3 arrests made after woman’s Coconut Grove property sold without her knowledge
MIAMI – Authorities have confirmed that three people have been arrested after illegally selling a plot of land owned by an elderly woman, which has been owned by her family for more than a century.
Miami-Dade County State Attorney Katherine Fernandez Rundle identified the suspects during a Friday news conference as Otis Lathen Powell, Shantel Vennissa Chang and Jason Webley Sr.
She said they were arrested in Broward County and are charged with money laundering, theft from a person 65 or older, grand theft, organized scheme to defraud, conspiracy to commit organized scheme to defraud and fraudulent use of personal identification information.
“I am deeply hurt that someone would do this to me,” Shirley Gibson told Local 10 News last month. “It represents my heritage. My grandfather purchased this in the early 1900s.”
The 86-year-old is a descendent of early Bahamian settlers turned pioneers of Coconut Grove. A family that has kept several properties in its name for more than a century, including the 5,000-square-foot lot that was handed down to Gibson.
“I would like to have a legacy to leave to my niece and my nephew and my family,” Gibson said.
When she showed up to pay the annual tax bill last month, she was told it had already been paid by a new owner.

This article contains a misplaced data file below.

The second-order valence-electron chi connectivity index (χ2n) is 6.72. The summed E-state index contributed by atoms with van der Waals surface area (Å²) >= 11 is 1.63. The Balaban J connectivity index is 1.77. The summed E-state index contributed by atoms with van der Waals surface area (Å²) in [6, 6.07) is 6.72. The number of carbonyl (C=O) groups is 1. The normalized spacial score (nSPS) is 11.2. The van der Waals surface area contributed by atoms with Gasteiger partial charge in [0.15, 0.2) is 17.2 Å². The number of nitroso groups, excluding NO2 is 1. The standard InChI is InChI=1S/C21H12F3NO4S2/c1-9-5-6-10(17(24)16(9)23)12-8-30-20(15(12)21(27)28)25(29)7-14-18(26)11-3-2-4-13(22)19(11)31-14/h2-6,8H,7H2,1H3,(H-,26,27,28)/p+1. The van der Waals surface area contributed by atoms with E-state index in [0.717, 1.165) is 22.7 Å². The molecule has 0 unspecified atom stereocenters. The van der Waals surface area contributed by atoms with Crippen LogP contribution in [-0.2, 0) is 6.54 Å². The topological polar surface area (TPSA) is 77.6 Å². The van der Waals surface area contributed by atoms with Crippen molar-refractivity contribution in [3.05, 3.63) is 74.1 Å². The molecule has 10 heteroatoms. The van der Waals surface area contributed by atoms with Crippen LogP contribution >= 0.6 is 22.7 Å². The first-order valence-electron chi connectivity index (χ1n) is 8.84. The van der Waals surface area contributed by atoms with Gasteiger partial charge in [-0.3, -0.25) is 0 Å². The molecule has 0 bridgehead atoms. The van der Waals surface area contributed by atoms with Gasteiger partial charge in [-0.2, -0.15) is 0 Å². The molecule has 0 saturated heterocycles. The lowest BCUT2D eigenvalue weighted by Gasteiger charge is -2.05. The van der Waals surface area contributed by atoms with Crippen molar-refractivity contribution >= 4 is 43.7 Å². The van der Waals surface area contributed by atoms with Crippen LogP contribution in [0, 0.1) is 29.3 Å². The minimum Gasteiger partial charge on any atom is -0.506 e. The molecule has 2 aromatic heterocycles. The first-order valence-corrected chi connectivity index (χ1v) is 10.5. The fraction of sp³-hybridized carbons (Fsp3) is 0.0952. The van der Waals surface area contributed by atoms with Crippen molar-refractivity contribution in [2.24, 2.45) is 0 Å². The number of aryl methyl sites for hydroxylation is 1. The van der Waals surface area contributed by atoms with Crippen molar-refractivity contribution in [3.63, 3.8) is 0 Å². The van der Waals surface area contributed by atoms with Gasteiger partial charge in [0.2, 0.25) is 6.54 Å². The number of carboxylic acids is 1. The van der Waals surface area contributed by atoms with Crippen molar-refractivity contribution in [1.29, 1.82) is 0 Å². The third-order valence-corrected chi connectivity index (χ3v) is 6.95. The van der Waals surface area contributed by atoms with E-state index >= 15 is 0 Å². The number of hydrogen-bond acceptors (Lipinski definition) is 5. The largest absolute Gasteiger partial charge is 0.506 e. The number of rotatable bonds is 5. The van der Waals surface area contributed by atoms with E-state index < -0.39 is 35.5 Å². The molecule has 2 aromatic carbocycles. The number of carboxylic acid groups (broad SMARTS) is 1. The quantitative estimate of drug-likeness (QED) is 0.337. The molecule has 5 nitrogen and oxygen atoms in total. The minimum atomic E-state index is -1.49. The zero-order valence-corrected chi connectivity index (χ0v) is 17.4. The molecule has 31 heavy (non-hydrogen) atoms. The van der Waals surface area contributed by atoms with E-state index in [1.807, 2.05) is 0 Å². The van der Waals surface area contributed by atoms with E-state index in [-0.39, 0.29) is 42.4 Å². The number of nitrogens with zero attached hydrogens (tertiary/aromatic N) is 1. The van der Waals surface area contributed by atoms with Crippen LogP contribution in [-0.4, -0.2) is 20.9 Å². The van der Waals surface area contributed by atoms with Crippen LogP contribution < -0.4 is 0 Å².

She was shown a deed of the sale, which was prepared by an Aventura title company and notarized by a licensed notary two months prior.
“He says Ms. Gibson was physically present, she showed her driver’s license and signed this warranty deed, which we know she did not,” Gibson’s attorney, David Winker, told Local 10 News.
Records show the $230,000 purchase, on paper, was by Ollie Development LLC, a company whose address comes back to a residential neighborhood in Brooklyn, New York.
To make matters worse, a second property in West Grove that is owned by Gibson was also listed for sale without her knowledge.
Fernandez Rundle said the South Florida title company and the buyer were also victims in the scheme and the title company suffered a loss of $230,000.
As for Gibson, she told reporters Friday that she was grateful for the support from community leaders and the media, and that she is happy this happened to her because it brought elderly exploitation to the front of the line for others in the community to be aware of.
“Be aware. Be cognizant of what’s going on because it could happen to you,” she said.
As for how others can prevent this from happening, homes without a mortgage are more susceptible because it provides less red tape for criminals.
Experts suggest monitoring the property appraiser’s website every three months or so to check for anything suspicious, and setting up a fraud alert with the credit bureaus. They are trained to alert people about matters like these.
How We Can Help
If you, a friend or a family member find themselves in a situation such as this, please call the Law Office of Scott A. Ferris, P.A. at 305 670-3330 right away. Scott A. Ferris, Esq. is a licensed attorney who has been practicing law for 34 years. He is available whenever you need him to defend your rights. Please learn about our firm at www.FerrisLawFirm.com.
Republished by the Law Office of Scott A. Ferris, P.A.